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Natural Bee Husbandry - an international magazine for preservation beekeepers

Natural Bee Husbandry - an international magazine for preservation beekeepers

I'm very honored to have another article published in the international, preservation beekeeping magazine Natural Bee Husbandry. The actual article can be found HERE. This magazine is published by the Natural Beekeeping Trust and can be subscribed to HERE. 

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What Are Beekeepers For?

What Are Beekeepers For?

A great article by the Natural Beekeeping Trust. "Any activities we engage in as beekeepers to protect the colonies in our care from parasites, virus attacks and diseases are measures that delay if not prevent the development of a natural gene pool of honeybees in the world. As long as medication dependent bees predominate in any given region, the evolvement of good genetic pools is actively hindered. Wild living honeybees are vital." Full article HERE.

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The Complex Interconnectedness of All Living Things

The Complex Interconnectedness of All Living Things

The article I've linked to below, which has been titled on Facebook as Can Flowers Hear? is just another example of how incredibly complex is the interconnectedness of all living things.  And, it is an another example of why my heartbreak continues to deepen every time I see an article about another potential "silver bullet" that will "save the bees."  [i.e., chemicals, essential oils, vapors, fungi, mushrooms, breeding for specific traits, et al.] In my opinion, any single thing we try to do to "fix" the pollinator crisis (by the way, it's actually a global insect crisis), just makes things worse.  The...

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Moving an Occupied Hive

Moving an Occupied Hive

Today, December 16th, 2018, I moved an occupied hive from a place of perma-shade - due to the low angle of the winter sun - to a spot where it can receive the warmth of the sun throughout the afternoon. My hope is that the added warmth, here at 7,000' in the heart of the Rockies, will help this colony to survive the winter.  (The hive was quite heavy, so that's a good sign.) Because I had only moved the hive about 12' from its previous position, I put some dead flower stalks in front of the entrance.  Conventional beekeeping...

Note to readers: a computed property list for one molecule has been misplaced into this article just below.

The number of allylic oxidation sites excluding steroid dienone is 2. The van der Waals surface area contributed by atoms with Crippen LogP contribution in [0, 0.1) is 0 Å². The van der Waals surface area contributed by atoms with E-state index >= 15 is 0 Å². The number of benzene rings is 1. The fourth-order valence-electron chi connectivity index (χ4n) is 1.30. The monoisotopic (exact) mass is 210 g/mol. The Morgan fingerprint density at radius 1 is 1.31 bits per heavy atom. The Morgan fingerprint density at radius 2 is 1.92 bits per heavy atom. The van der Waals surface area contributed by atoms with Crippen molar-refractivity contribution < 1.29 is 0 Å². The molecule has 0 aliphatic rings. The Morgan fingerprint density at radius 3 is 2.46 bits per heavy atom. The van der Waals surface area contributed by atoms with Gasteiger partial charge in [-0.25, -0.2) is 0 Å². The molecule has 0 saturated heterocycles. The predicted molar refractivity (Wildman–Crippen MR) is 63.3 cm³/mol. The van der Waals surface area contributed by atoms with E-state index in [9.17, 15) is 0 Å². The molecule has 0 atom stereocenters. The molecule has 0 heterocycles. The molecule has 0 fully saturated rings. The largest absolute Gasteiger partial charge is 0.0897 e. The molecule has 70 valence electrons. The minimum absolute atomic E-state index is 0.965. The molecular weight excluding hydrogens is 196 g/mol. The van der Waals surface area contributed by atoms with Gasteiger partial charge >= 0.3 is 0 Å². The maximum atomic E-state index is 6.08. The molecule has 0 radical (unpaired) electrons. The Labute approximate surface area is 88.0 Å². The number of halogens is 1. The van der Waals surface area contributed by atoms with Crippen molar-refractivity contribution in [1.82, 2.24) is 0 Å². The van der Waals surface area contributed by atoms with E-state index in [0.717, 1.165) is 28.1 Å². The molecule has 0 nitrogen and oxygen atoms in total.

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Preservation Beekeeping in the Heart of the Rocky Mountains

Preservation Beekeeping in the Heart of the Rocky Mountains

I practice preservation beekeeping in a high mountain valley in the heart of the Rocky Mountains.  By driving just twenty minutes from my home I can step onto the Continental Divide trail at 13,000’ elevation, and the honey bee colonies I monitor are all between 7,000’ and 9,000’.  Stewarding honey bee colonies in this region presents some particular challenges, but these challenges are shared, I’m sure, by preservation beekeepers in other parts of the world with similar climates. As a preservation beekeeper, my goal is the development of regionally adapted honey bee colonies.  A regionally adapted honey bee colony would...

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